For Christmas I made my husband a shirt. It was a gift, but also a little selfish since I really wanted to hide at home and sew for a few days.
I chose the Colette Negroni pattern because word on the Internet was it is an easy pattern to tackle, which turned out to be true. It was fun to put together. I may have squealed with delight, sitting there alone in my apartment. Or perhaps Tanaka-san heard me and shared in the fun.
It was a risky undertaking since I had never before made something with so much detail — pockets! button holes! cuffs! a collar! — and if the project fell terribly apart, I was left with no backup plan. Thankfully it worked out well, for both us.
This is the practice shirt, which I made out of cheap polyester-something, and it has been worn about a dozen times without washing. I think he likes it. I keep saying he can pick out the fabric for the real shirt but he has to go to Nippori with me to do so. Maybe there is a bit of selfishness in that offer, too.
Yesterday I shared last year’s to-do list and how well I did checking things off. It feels good to keep a list and look back a year later, to see how your year changed from the one you had imagined. I might not have accomplished everything on my list, but keeping an eye on it throughout the year gave a good push to keep trying new things.
I’m stepping into this year tentatively, like I am dipping my toes into water — will it be refreshing? Too hot? Will I turn and run and hide under my towel? We shall see. Here is the list for 2013:
Cook 12 new recipes. I am putting this on the list again, even though last year I failed miserably at it. I want to cook more, and if this list gives me even a little bit of encouragement it will be a positive gain. I’d love to learn more traditional Japanese dishes, so perhaps I’ll even treat myself to a cooking class.
Read 8 books. I’m upping the ante from 5 last year. Recommendations?
Visit 6 new places. This is achievable so I’m sticking with it. If I could go anywhere? The mountains of Chile, Alaska, New Zealand. Where might I go? Vietnam, Cambodia, Thailand, or a romp through northern Japan. I’d love to find a hike to a secret little outdoor onsen in the mountains.
Sew 6 new garments. My new sewing hobby has me obsessed. I’d like to learn more skills this year, and make a fitted and lined dress, pants, and a jacket or blazer. I vow to not be afraid to cut into expensive fabrics.
Make a gigantic sashiko art piece. A last-minute addition. Why not?!
Publish something. An article or an encyclopedia (dream big!), it doesn’t matter.
2013? Let’s do this.
Happy New Year, my friends.
I am easing into 2013. My season of travels abroad, visits with friends and family, handmade gifts and home cooked meals is coming to a close, and I am settling in. 2013 promises many challenges and I am gathering the strength to face them.
Last year at this time I made a to-do list. I dislike resolutions, but to-do lists I can handle. Looking back, I feel good about the things I checked off the list. It turns out I cook a lot less than I thought I did but sew quite a bit more. I feel OK with a trade-off like that. Here is my list and how I fared:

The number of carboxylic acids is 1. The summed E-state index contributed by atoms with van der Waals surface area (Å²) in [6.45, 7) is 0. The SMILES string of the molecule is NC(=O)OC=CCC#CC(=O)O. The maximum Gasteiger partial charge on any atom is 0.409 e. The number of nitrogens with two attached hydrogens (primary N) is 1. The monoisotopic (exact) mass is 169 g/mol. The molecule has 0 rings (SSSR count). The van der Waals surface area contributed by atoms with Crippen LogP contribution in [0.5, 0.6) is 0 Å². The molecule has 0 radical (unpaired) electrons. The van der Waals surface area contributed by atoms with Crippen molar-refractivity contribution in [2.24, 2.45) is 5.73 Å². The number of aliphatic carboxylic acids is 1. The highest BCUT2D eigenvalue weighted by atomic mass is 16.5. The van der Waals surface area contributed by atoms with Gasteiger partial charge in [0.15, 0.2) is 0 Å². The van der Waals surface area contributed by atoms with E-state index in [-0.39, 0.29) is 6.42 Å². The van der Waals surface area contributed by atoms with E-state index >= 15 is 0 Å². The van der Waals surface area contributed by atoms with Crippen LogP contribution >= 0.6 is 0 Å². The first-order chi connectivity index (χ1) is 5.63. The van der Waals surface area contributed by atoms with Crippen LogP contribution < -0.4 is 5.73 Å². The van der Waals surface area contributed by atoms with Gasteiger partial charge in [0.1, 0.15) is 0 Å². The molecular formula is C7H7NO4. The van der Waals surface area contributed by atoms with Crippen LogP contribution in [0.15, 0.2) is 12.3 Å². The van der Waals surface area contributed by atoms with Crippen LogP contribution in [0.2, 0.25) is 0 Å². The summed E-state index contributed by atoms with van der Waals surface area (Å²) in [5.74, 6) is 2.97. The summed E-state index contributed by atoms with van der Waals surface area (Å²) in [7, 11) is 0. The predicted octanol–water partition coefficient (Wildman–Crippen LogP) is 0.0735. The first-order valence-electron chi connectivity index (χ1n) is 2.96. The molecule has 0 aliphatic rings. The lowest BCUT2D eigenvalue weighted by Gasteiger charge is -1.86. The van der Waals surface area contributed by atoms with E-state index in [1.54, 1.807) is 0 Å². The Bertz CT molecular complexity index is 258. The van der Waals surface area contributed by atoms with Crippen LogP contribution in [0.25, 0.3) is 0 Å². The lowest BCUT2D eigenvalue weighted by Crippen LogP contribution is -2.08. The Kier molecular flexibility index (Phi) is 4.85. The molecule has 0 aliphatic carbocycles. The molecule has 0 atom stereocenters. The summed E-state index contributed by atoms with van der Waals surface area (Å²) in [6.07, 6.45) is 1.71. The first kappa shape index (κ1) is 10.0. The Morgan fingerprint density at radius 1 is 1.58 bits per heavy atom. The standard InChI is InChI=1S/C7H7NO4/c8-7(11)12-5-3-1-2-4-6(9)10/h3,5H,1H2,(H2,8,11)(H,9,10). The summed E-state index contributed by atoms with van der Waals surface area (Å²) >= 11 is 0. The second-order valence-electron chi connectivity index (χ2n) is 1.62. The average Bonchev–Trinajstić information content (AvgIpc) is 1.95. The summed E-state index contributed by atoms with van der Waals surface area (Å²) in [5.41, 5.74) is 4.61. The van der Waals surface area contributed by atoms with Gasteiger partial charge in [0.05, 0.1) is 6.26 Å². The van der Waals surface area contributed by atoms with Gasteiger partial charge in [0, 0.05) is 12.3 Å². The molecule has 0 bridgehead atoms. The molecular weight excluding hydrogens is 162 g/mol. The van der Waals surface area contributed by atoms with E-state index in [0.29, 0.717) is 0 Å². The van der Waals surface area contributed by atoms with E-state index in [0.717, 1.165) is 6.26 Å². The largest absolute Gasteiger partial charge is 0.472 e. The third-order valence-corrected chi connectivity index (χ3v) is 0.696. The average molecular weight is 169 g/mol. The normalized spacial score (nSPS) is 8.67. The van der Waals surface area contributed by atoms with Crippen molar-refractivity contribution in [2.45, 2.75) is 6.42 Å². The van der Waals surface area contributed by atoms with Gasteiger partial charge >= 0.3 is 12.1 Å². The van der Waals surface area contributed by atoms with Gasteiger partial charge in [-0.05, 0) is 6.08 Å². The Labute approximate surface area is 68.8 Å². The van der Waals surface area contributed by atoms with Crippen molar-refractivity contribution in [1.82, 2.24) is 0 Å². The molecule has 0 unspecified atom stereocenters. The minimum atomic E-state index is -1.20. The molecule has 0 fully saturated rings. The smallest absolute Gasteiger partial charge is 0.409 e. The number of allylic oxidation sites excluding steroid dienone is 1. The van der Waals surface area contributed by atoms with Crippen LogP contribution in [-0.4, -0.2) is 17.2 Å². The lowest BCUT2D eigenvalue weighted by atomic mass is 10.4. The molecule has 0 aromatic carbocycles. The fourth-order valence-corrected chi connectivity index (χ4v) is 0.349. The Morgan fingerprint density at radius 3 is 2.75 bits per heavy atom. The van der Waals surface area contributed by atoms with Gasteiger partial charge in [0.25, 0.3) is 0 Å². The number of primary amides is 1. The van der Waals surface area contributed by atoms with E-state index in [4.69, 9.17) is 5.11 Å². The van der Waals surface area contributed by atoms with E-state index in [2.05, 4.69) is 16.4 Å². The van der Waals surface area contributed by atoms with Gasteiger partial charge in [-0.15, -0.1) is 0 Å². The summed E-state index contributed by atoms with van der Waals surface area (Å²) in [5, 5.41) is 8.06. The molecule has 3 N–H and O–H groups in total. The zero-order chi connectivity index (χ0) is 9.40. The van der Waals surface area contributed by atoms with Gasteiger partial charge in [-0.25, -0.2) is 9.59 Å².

Cook 12 new recipes, one per month. Not even close. Though, I probably ate 12 new foods, like natto, coffee jelly, and tom yum. I can’t believe I waited so long for tom yum. What was I thinking?
Read 5 books. I remember thinking this was on the low side, that of course I would read more than 5 books in a year. I read 6.
Swamplandia! by Karen Russell, Super Sad True Love Story by Gary Shteyngart, Ghostwritten by David Mitchell, The Brief Wondrous Life of Oscar Wao by Junot Diaz, The Pilgrim Hawk: A Love Story by Glenway Wescott, The Middlesteins by Jami Attenberg
Visit 6 new places. Cities or countries, it doesn’t matter. And walk around these places without a map.
Make a quilt for myself, for fun. I did, and it was fun. I also spent a lot of time learning to sew clothing. I made 6 new garments and 4 neckties.
Have a conversation with a stranger in Japanese. This really reminds me of how little I could, or would, say before I started my Japanese classes. I was a big chicken. Now I am often faced with having to speak Japanese with strangers, and I’m a little less of a chicken.
2012, I think you did alright by me. I visited lovely new places, I ate a lot and spent quality time with quality people, I learned some things, and even found my face on the Internet (like here and here). Nice work, 2012. Now, can you give 2013 the message?
How did your 2012 to-do lists turn out?
I stop by my neighborhood craft supply shop about once a week, usually to pick up something small like a zipper or to fondle the newly-arrived yarns. Occasionally I talk with the staff ladies because I can’t find something or they need me to pull a box off the high-reaches of the top shelf. The shop is tiny, and if your handbag is too big you’ll inevitably knock all of the knitting needles off the rack. Perhaps I speak from experience.
While on a recent visit, gazing at the dusty top shelf, the secrets of which only I know, I found this — a Clover zippered-pouch template.
Pouch Template Shell: Easily make original pouches! Yes, please.
The kit includes a plastic template and instructions for making various zippered pouches. The tracing wheel reminded me a little bit of Spirograph, but without the ripped paper and 7-year-old-style cursing.
Using the template, you can easily and beautifully draw 7 different patterns.
Drafting difficult curves with the template is easy and fast! Accurately draw a 1 cm sewing allowance.
I feel like I have unlocked the secrets of the pouch-making universe.
Each pattern (A-G) is matched with an appropriate length zipper and template pieces, which you trace around and mark onto your main fabric and lining. The templates include marking points for pinning zippers, pleats, and pockets. The green tracing wheel creates a 1 cm sewing allowance and cutting line.
I started with pattern A for a standard pouch. About an hour later, I had a little zipper bag in adorable Kokka Dutch Door Press fabric from my friend Miss Matatabi.
Admittedly, the lining could use some work. Hopefully by pattern G I’ll be a pro.
On to the next pouch I go!